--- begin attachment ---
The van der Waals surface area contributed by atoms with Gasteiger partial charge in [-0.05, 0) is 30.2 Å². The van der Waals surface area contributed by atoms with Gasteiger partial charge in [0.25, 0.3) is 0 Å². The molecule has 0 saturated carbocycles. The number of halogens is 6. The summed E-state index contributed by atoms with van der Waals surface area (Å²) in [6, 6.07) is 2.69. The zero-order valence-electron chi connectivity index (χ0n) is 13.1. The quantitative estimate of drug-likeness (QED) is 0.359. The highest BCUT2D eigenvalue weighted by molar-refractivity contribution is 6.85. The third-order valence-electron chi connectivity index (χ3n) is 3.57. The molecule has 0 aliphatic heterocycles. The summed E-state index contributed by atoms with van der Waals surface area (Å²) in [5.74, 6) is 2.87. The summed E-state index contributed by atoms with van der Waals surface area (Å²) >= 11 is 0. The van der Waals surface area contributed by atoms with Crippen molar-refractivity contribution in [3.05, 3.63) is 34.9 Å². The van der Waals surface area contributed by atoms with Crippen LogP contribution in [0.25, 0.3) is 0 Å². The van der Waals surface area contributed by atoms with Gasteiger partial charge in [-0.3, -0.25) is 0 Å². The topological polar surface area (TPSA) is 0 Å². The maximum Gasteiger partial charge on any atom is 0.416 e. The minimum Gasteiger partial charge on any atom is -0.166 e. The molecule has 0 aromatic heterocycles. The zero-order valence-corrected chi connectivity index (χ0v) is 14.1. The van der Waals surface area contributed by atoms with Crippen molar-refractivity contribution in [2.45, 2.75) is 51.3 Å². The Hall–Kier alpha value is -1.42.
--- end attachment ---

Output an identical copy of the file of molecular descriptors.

The van der Waals surface area contributed by atoms with Gasteiger partial charge in [-0.05, 0) is 30.2 Å². The van der Waals surface area contributed by atoms with Gasteiger partial charge in [0.25, 0.3) is 0 Å². The molecule has 0 saturated carbocycles. The number of halogens is 6. The summed E-state index contributed by atoms with van der Waals surface area (Å²) in [6, 6.07) is 2.69. The zero-order valence-electron chi connectivity index (χ0n) is 13.1. The quantitative estimate of drug-likeness (QED) is 0.359. The highest BCUT2D eigenvalue weighted by molar-refractivity contribution is 6.85. The third-order valence-electron chi connectivity index (χ3n) is 3.57. The molecule has 0 aliphatic heterocycles. The summed E-state index contributed by atoms with van der Waals surface area (Å²) in [5.74, 6) is 2.87. The summed E-state index contributed by atoms with van der Waals surface area (Å²) >= 11 is 0. The van der Waals surface area contributed by atoms with Crippen molar-refractivity contribution in [3.05, 3.63) is 34.9 Å². The van der Waals surface area contributed by atoms with Crippen LogP contribution in [0.25, 0.3) is 0 Å². The van der Waals surface area contributed by atoms with Gasteiger partial charge in [-0.3, -0.25) is 0 Å². The topological polar surface area (TPSA) is 0 Å². The maximum Gasteiger partial charge on any atom is 0.416 e. The minimum Gasteiger partial charge on any atom is -0.166 e. The molecule has 0 aromatic heterocycles. The zero-order valence-corrected chi connectivity index (χ0v) is 14.1. The van der Waals surface area contributed by atoms with Crippen molar-refractivity contribution in [2.45, 2.75) is 51.3 Å². The Hall–Kier alpha value is -1.42.